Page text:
Reforms to make the World Bank less dependent on the United States would enable them to be more effective
We know that President Trump is no fan of multilateral institutions. For all his outspokenness to date, he has said almost nothing about his vision for the International Monetary Fund and the World Bank.
However, numbers can do the (missing) talking much more conclusively. The Trump Administration recently produced a budget outline that sharply cuts back funding for the World Bank.
A dark shadow
This puts a dark shadow over this week’s IMF-World Bank Spring Meetings in Washington, D.C. Looking ahead, the key question is whether this indisputably dark shadow can be turned into an opportunity for the future.
While the U.S. Congress may opt for a smaller cut, its support for the World Bank has been lukewarm compared to the support from other countries.
The sentiment in the U.S. Congress is a reflection of the skeptical sentiment among voters toward globalization revealed in the 2016 election campaign.
In the case of the IMF and World Bank, much of the U.S. electorate’s skepticism can be traced to confusion about their roles, illustrated by an old quip that the IMF is more like a bank and the World Bank is more like a fund.
This confusion is also related to the fact that the headquarters of both institutions are in Washington, D.C., literally across the street from each other. Their co-location, making them look and operate like conjoined twins, is a function of the Bretton Woods Agreement Act of 1945.
Separating these conjoined twins would make each of them more effective in a manner consistent with the emerging foreign economic policies of the Trump Administration.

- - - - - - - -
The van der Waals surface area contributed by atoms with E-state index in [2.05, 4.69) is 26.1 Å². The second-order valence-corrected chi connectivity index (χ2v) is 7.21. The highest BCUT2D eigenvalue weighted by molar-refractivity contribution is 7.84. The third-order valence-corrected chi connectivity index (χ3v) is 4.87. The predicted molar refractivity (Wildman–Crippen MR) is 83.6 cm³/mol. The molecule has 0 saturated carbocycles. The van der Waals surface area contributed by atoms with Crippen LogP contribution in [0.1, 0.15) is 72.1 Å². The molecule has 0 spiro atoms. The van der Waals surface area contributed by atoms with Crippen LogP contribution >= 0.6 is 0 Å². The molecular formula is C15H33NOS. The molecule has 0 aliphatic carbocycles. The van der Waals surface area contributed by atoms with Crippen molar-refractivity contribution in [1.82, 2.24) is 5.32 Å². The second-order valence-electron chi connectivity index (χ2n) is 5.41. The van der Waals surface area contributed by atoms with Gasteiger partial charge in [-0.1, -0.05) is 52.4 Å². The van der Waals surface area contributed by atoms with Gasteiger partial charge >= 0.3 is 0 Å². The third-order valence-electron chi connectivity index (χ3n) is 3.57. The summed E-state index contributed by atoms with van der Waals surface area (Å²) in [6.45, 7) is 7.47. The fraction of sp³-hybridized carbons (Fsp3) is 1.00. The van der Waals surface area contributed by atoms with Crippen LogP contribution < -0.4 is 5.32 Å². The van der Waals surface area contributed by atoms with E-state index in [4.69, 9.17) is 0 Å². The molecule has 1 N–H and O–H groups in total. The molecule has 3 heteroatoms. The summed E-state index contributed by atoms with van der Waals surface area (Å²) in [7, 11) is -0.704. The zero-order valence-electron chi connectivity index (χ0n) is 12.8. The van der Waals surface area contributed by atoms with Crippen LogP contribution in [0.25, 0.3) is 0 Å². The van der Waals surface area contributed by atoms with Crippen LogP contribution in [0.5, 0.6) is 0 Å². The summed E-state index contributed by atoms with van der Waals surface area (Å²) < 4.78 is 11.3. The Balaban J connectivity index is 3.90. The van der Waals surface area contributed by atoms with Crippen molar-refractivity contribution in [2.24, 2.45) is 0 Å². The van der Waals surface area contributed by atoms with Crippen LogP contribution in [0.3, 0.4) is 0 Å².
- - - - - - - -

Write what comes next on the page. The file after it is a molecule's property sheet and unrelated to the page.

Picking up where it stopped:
The Trump Administration’s likely strategy for the two institutions is to refocus their agendas on the broad global goal of a world that serves America’s interests, of an “America First” world. There are going to be few, if any “buyers” for that approach.
At the same time, the United States has been a major constraint on the operations of the World Bank for more than a decade. Thankfully, this is an era when the world is no longer as dependent on U.S. funding as before.
Moving the World Bank out of the US
If the United States relaxes its grip, including its veto, increased support from other countries would almost certainly offset any reduction in U.S. funding, especially if the headquarters moved out of Washington, D.C.
With more resources, the World Bank could more actively meet global challenges such as infections disease and food security.
Reforms that make these two institutions more separate and less dependent on the United States would enable them to be more effective in building a more peaceful and prosperous world.
Moving the World Bank out of Washington, D.C. would require amending the Bretton Woods Agreement Act of 1945. Rather than a simple amendment to enable the move, however, it would be smart to establish a new legislative framework for U.S. participation in both the IMF and World Bank.
Their missions are quite different, which suggests that U.S. support could be enhanced by enacting separate laws for each one — as the Congress has done for the regional development banks established in Latin America, Asia, Africa and Europe.
Realignment of responsibilities
One improvement that could be incorporated in new legislation would be a realignment of departmental responsibilities.
Under the Bretton Woods legislation, the Treasury Department is responsible for formulating and implementing U.S. policy toward all of the international financial institutions.
It makes eminent sense for Treasury to be responsible for the IMF, but the international development banks are foreign aid agencies and Treasury has no inherent competence in the area of foreign aid.
New authorizing legislation could give policy responsibility for the development banks to the State Department.
The killer argument against bold steps of this kind is that they will open up a Pandora’s box of radical proposals from members of Congress to micromanage the IMF and the multilateral development banks, making them more responsive to partisan politics and consequently less effective.
This argument should not be dismissed lightly, but it should not be an excuse for missing this opportunity to revitalize them.